"When I grow up, I want to dislike my job." - No one, ever.

Friends, I'm sure you would agree that no one wants to dislike their life’s work. Unfortunately, many of us find ourselves in exactly this situation. A 2014 Conference board survey found that roughly 40% of Americans don’t find their work interesting and a whopping 52.3% are just plain unhappy on the job. Philosophically we need to avoid this pitfall, but how can we find happiness, engagement and meaning at work?

Let’s consult the science!

Positive psychologist Mihaly Csikszentmihalyi (the flow guy) interviewed over 100 highly generative science and creative types to see how they found their calling. The study revealed a consistent narrative, which researchers have termed “vital engagement.” It’s generally defined as “a relationship to the world that is characterized both by experiences of flow (enjoyed absorption) and by meaning (subjective significance).”

It already sounds like practical criterion, right? Well, let’s consider the nitty-gritty and a quick journaling activity that might shed some light on your life’s calling.

  1. Journal about “Flow Activities”

Researchers found that for most of these extraordinary people, their careers evolved organically from consistent and prolonged experiences of flow. These Flow Activities (Flowtivities?) led to deeper immersion in the culture and eventually a broad base of knowledge, skills, relationships and actions developed and become part of their personal identities.

Grab a piece of paper and answer the following (a stream of consciousness list will do):

  • Where have you consistently found that “in the zone” sensation of being so deeply immersed in an activity that you lost your sense of time and self?
  • Name an area (or more than one) where you have felt compelled to learn and actively challenge your skills.
  • Where have you felt a sense of absorbed enjoyment that drove you toward deeper involvement? For instance, many writers describe feeling “swept away by a project.” They feel driven to research topics, study the dictionary and talk to other writers about their work.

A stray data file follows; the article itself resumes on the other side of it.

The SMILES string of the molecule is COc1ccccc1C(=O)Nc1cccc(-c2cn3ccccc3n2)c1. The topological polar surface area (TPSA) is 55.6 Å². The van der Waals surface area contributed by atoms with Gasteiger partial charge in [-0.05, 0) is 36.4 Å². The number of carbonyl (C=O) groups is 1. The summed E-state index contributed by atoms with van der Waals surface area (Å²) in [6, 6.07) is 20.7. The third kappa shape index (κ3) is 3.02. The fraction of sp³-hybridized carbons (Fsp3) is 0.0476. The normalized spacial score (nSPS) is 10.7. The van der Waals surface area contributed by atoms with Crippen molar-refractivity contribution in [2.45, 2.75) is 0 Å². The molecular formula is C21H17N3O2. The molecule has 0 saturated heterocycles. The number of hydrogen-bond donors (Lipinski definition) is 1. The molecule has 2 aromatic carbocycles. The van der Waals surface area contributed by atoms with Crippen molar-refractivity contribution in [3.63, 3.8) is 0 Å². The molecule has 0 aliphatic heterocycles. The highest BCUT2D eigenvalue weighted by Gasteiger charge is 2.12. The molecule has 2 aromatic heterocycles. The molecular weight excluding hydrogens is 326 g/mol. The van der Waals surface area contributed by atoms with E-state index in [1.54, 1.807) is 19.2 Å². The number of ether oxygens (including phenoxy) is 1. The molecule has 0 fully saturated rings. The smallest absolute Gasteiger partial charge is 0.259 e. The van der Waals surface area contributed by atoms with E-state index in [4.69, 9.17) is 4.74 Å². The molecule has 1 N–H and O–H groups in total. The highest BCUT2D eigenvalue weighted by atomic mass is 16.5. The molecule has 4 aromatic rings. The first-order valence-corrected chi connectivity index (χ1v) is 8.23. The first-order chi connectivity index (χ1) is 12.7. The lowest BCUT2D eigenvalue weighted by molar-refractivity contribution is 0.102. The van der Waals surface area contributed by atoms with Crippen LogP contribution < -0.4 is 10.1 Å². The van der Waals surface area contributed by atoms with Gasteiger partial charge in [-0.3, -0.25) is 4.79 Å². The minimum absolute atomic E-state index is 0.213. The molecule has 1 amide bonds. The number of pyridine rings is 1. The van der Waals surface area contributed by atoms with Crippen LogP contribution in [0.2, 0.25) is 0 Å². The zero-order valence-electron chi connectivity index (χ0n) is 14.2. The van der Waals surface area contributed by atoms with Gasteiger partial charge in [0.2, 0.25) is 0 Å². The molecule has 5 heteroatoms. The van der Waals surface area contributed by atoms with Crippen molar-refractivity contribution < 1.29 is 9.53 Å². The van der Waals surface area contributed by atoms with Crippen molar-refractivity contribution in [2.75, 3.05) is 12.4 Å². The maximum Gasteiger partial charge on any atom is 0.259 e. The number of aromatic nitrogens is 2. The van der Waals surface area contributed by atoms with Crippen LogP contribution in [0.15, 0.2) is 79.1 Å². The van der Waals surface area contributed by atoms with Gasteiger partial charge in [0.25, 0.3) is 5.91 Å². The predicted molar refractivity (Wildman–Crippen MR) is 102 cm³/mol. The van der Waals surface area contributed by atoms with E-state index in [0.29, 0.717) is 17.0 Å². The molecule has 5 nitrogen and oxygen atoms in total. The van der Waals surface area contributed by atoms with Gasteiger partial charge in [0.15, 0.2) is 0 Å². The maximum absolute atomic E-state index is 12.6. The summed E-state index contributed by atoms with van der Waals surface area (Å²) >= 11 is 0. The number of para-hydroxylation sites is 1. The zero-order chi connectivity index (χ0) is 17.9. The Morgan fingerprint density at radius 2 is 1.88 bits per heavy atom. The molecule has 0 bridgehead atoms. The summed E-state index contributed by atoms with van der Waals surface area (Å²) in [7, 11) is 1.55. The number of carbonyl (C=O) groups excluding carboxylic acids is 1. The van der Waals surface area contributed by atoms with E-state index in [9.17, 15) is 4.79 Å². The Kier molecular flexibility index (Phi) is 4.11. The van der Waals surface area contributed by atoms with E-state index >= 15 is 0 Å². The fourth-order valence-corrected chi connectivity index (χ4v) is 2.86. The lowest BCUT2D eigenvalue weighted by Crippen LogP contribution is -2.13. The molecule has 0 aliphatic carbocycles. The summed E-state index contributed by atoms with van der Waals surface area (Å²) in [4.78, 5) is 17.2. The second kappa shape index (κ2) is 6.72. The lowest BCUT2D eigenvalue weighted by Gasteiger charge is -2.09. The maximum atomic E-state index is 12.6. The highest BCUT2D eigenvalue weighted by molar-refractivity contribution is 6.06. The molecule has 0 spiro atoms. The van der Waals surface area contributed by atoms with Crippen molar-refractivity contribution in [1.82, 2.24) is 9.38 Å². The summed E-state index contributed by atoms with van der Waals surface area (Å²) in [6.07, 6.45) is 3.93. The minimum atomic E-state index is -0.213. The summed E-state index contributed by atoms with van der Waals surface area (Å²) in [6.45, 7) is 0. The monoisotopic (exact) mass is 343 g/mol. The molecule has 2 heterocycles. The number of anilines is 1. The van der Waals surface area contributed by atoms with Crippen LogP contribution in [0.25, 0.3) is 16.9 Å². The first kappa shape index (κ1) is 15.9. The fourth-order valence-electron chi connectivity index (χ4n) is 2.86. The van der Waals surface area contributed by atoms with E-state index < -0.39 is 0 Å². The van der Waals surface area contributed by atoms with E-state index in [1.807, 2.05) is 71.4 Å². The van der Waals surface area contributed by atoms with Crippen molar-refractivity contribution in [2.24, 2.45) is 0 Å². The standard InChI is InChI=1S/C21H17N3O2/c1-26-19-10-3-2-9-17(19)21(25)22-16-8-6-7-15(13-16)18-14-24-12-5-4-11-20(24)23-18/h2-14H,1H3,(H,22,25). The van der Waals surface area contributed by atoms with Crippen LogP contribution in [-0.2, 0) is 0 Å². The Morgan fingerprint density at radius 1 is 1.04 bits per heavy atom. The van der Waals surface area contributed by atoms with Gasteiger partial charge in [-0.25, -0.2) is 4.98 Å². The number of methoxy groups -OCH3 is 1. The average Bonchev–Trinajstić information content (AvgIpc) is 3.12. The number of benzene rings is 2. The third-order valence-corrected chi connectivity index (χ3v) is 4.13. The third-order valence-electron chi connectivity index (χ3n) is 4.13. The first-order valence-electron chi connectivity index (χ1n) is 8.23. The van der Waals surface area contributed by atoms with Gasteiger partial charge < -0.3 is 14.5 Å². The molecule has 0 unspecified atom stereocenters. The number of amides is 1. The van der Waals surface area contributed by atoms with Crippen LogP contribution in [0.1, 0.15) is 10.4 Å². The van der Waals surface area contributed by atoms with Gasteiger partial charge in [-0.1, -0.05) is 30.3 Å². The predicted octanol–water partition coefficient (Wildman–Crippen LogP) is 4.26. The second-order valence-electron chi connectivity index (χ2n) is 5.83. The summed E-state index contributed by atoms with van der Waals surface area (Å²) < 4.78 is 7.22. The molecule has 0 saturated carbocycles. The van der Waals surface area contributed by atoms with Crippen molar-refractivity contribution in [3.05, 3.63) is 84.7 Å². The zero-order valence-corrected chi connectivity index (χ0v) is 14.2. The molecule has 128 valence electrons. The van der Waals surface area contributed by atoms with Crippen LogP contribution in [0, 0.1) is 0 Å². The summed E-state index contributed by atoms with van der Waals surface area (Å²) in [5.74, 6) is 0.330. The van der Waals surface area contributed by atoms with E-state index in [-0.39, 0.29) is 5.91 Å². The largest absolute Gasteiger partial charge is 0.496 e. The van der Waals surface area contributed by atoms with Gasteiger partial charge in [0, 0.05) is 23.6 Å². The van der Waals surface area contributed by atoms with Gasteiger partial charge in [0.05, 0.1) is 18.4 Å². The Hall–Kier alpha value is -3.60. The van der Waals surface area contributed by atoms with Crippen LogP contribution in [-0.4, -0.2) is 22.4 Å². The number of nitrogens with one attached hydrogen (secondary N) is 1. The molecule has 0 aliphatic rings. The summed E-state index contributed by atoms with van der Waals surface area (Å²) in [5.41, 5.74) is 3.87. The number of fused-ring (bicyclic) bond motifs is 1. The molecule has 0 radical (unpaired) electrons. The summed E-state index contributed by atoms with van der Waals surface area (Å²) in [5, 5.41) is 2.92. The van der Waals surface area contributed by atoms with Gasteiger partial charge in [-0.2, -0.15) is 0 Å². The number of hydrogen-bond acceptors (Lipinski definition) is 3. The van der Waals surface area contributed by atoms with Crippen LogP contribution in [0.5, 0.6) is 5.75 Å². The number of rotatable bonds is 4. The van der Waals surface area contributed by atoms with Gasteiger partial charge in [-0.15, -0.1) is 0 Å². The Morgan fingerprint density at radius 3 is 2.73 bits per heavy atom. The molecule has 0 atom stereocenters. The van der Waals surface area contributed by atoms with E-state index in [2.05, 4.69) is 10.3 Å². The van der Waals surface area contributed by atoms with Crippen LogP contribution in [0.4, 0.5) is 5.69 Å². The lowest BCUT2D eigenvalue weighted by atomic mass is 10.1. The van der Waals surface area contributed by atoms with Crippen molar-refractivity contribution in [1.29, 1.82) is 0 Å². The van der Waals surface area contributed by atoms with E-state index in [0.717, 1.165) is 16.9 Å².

• Where have you felt swept away? What topics have you researched on your own time?

So, what’s on your list? Science? Sports? Dance? Magic?

Whatever your answers, you now have a list of Flowtivities that can be used to narrow options and find your life’s calling.

  1. Journal about meaning and self-actualization

The interviews revealed a second, equally important aspect of “vital engagement”: meaning. Your list so far could include activities like ping-pong and video games, which are awesome, but generally aren’t considered fulfilling as a vocation. When we get older and look back on our lives, we’ll want to know it meant something. Studies suggest that we humans find meaning in altruism and dedicating ourselves to a cause. These are also the kinds of pursuits that strengthen our most valued personal traits and make us into our best possible selves.

Consider the following on the same piece of paper:

  • What sorts of activities make you feel as though you are living a good life?
  • If you were told that you have 24 hours to live, which long-term goals would you regret not attaining?
  • What would the best version of yourself be doing with his/her life?
  • What sorts of projects sharpen the qualities you most admire in yourself? For example, many nurses feel an abiding sense of purpose and life satisfaction. They feel like nursing cultivates their altruistic side; they feel like they are helping others and that their job is fulfilling.
  • Where do you find these things?
  1. The Venn diagram

Look at the two lists and take note of overlap. These are your sweet spots. The center of this Venn diagram combines the joy of engagement, your skills, the good life and self-actualization.

Maybe there are a few clear answers. Maybe these are fields you ought to explore. Or maybe writing more options for the two lists will help. But at the end of this exercise, there ought to some idea of how take the next step toward a job that excites you.

Finally, let me just say that I know pragmatism plays a role in life and we can’t all be acrobats in the circus. My advice is to be realistic, but be optimistically realistic. With hard work, we can accomplish far more than we think we can. I may not become the next Hemingway, but if I keep at this writing thing I can certainly make a living doing what I love. And that’s a big part of living well.

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Taylor Kreiss  is the founder of Oughtology, a movement focused on using positive psychology and philosophy to live The Good Life. For more articles like this one and to like Oughtology, go here.

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